News of the first Norman Mailer novel in ten years has leaked. Never one to deliver a short, sensitive volume filled with quiet observations of everyday people, the 83-year-old author has written a detailed fictional biography of Adolph Hitler and other members of Hitler’s family.
I have mixed feelings about Norman Mailer. I like it that he’s politically outspoken, uncontrollable and unpredictable. He’s great in panel discussions and in front of audiences. But, while I am not generally devoted to political correctness, I can’t get past Norman Mailer’s rabid sexism.
A 60’s-era interview with Paul Krassner in The Realist comes to mind. Now, I love Paul Krassner and The Realist, and I understand that Mailer was trying to live up to his reputation as a professional asshole in this interview. The subject turned to masturbation, and Mailer declared that masturbation was misunderstood to be healthy when it is in fact traumatic and damaging to men, because it is an essentially isolating act. He then counseled men to do anything necessary, even if they had to commit rape, in order to avoid having to masturbate.
Now, like I said, I know this is Mailer’s schtick, but this goes too far and it makes me not want to read his books. Let’s also consider the fact that Mailer actually stabbed his one-time wife, Adele Mailer, in 1960 at a Manhattan party. What’s most offensive is that this was so obviously an act of proclamation. He stabbed his wife at a party. Why is it that both Mailer and William S. Burroughs committed their infamous acts of violence towards women in front of audiences? I wonder.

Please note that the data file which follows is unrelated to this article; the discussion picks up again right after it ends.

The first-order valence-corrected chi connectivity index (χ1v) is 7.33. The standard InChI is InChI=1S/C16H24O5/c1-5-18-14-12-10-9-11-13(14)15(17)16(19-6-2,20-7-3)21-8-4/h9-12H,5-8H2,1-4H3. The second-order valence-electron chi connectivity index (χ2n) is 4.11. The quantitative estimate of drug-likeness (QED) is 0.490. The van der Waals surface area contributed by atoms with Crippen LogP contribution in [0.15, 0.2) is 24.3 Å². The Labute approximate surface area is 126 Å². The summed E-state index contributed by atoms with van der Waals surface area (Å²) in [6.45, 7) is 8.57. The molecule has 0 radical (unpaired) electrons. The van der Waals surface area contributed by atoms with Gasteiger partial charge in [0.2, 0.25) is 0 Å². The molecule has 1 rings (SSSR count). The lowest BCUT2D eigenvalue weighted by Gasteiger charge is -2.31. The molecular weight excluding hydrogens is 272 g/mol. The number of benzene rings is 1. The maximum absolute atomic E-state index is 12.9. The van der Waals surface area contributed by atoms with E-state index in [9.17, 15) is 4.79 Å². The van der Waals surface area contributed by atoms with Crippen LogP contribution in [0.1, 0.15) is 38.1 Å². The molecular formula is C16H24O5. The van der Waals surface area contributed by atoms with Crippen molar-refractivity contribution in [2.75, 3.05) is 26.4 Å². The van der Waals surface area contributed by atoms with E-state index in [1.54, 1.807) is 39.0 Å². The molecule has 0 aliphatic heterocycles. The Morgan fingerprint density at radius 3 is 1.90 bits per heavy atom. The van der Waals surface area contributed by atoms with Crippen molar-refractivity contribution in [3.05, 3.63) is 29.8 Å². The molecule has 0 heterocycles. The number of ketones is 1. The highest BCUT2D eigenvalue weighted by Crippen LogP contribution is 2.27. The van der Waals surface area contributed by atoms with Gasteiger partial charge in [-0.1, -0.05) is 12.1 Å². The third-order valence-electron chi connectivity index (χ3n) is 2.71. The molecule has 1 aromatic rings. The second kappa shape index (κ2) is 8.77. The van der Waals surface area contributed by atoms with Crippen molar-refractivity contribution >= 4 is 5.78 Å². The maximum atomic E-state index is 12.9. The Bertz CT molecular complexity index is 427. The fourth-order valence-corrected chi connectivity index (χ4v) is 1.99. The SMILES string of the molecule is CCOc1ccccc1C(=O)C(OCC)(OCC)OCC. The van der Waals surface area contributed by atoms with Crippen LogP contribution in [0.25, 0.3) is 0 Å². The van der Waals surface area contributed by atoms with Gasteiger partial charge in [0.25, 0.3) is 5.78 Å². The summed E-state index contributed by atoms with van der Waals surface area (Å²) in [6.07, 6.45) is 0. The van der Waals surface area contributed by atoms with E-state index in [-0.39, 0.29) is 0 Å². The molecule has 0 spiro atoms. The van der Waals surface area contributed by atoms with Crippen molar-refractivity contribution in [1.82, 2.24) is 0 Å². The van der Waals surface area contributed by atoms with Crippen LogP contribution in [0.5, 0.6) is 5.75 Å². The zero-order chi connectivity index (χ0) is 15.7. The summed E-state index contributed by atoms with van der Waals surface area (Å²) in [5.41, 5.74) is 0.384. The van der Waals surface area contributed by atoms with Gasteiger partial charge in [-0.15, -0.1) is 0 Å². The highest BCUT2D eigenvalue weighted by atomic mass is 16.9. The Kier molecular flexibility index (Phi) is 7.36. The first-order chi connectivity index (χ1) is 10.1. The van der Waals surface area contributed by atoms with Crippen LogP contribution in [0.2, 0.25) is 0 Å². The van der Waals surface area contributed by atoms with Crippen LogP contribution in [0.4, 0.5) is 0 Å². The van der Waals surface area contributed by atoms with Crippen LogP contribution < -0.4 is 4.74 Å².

Norman Mailer, William S. Burroughs, hmm … Harlan Ellison. They’re all jerks, and in my opinion Burroughs is the only great writer of the three.
So if Mailer’s not a great writer, what is he? He’s a pretty interesting personality, and he’s probably a victim of Larry-David- style cultural Tourette’s syndrome. He’s an innovator in the form of postmodern historical fiction, predating Don DeLillo and William Vollmann. Personally, I don’t sit there reading his books, but I’ll always sit and listen to him if he shows up on Book TV, because that will be a good half hour.
Sarah Weinman dismisses Mailer as lately irrelevant in GalleyCat. But I think we can at least give Norman Mailer this much credit: he was never in step with his times, and even at his best he was probably not relevant to his times. He was a stuffy, fancy “famous author” in the 50’s when the better writers were running around being beatniks. He spent the age of women’s liberation as a loudmouthed naysayer. Norman Mailer has never been cursed, or blessed, with relevance to his times.